1001 South African Songs You Must Hear Before You Go Deaf

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Archive for the category “Billy Forrest”

Time And The River – Dream Merchants

Time And The River - Dream Merchants

Time And The River – Dream Merchants

People often refer to Father Time and depict him as a white haired, bearded individual. There is also a song called ‘Old Man River’ so the subject of The Dream Merchants’ ‘Time And The River’ seems to refer to elderly men. However, the Billys (Forrest and Andrews) who sang this version of the song were not that old when they sang it, being in their late 20s in 1967 when it was released. Nat King Cole who also sang a version of it in 1960 was a bit older being around 41, but still not an old man. Despite this age difference in singers and age gaps, the song is well worth a listen, no matter what your age.

Cole’s version is as silky smooth as one would expect from a crooner like him, it is a lazy river slowly meandering its way down to the sea. The Dream Merchants on the other hand are a little faster flowing, upping the tempo and building in a big sound with guitars a-strumming, a pounding piano and a soaring vocal that would probably lift the eyebrows of a few reality talent show judges these days, especially as Billy (not sure which one) builds up to the crescendo finale of the song and moves his vocals up a few notches.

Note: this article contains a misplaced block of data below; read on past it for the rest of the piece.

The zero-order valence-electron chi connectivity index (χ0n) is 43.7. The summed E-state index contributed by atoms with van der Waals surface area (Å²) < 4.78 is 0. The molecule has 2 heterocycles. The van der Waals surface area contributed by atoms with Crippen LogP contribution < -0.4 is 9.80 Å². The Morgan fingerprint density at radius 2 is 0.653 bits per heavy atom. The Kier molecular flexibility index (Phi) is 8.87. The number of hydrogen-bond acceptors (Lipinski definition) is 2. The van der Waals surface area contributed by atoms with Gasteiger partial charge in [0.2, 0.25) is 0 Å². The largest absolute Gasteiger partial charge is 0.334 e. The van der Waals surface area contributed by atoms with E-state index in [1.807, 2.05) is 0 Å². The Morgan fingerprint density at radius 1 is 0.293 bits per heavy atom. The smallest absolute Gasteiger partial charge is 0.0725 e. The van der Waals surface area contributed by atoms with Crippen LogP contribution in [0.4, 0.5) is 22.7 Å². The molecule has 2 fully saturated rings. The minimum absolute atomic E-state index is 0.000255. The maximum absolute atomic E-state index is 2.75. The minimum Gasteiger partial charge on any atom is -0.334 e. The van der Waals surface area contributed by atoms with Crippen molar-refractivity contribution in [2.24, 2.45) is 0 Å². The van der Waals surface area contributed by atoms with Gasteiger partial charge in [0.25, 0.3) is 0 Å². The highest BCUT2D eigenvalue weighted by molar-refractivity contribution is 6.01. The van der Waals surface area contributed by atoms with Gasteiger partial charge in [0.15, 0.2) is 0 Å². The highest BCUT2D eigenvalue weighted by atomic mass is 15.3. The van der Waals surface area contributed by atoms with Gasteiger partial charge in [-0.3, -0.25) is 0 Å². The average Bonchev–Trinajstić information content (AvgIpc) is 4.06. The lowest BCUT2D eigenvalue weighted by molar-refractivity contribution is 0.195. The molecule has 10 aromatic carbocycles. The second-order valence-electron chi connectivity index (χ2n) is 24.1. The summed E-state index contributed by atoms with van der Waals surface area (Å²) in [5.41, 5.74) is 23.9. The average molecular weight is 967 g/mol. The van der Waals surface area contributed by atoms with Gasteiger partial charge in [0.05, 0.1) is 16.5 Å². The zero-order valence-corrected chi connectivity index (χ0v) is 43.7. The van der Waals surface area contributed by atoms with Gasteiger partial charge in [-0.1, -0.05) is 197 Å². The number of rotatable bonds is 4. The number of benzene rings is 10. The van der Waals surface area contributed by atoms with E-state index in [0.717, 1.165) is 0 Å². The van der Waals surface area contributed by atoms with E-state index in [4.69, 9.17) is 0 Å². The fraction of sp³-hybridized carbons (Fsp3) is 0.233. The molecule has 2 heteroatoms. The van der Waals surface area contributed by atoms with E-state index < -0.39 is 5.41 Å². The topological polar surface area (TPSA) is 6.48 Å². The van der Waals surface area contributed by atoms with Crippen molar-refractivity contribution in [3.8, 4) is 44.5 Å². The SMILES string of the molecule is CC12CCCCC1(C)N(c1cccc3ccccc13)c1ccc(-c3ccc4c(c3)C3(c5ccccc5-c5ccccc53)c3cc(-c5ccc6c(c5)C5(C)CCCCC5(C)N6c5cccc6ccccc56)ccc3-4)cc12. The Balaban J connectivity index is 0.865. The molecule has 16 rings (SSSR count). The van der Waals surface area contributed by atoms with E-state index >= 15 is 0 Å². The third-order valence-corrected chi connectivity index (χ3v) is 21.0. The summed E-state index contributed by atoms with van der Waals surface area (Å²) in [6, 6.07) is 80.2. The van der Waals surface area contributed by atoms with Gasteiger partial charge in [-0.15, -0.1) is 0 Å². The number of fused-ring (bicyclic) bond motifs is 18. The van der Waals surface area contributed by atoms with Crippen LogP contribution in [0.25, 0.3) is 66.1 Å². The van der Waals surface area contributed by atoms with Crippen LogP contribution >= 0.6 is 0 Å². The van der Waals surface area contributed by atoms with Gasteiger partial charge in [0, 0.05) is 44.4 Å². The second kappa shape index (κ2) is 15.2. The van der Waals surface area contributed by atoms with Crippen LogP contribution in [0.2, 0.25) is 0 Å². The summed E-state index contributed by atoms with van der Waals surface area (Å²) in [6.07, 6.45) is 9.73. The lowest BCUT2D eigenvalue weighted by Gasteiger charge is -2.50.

This is one of those songs that is so full of good things (energy, passion, vooma and any other word that describes a similar thing) that it is difficult not to be moved when listening to it. It’s too suave a song to be classified as white water rafting, but it certainly flows smoothly over the eardrums.

Where to find it:
The Heart And Soul Of – Billy Forrest Gallo CDREDD 654, 2001

Video: